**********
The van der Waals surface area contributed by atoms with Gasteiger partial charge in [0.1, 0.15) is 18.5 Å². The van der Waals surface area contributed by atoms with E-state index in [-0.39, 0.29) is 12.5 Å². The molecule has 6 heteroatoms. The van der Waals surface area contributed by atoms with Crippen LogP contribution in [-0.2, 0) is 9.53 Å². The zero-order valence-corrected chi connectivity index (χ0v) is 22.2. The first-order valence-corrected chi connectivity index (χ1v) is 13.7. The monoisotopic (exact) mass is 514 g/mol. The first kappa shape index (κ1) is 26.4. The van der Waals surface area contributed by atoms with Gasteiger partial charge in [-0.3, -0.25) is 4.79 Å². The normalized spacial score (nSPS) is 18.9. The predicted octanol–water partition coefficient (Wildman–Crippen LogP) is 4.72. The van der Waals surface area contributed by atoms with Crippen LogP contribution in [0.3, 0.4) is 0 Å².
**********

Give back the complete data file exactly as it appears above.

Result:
The van der Waals surface area contributed by atoms with Gasteiger partial charge in [0.1, 0.15) is 18.5 Å². The van der Waals surface area contributed by atoms with E-state index in [-0.39, 0.29) is 12.5 Å². The molecule has 6 heteroatoms. The van der Waals surface area contributed by atoms with Crippen LogP contribution in [-0.2, 0) is 9.53 Å². The zero-order valence-corrected chi connectivity index (χ0v) is 22.2. The first-order valence-corrected chi connectivity index (χ1v) is 13.7. The monoisotopic (exact) mass is 514 g/mol. The first kappa shape index (κ1) is 26.4. The van der Waals surface area contributed by atoms with Gasteiger partial charge in [-0.3, -0.25) is 4.79 Å². The normalized spacial score (nSPS) is 18.9. The predicted octanol–water partition coefficient (Wildman–Crippen LogP) is 4.72. The van der Waals surface area contributed by atoms with Crippen LogP contribution in [0.3, 0.4) is 0 Å².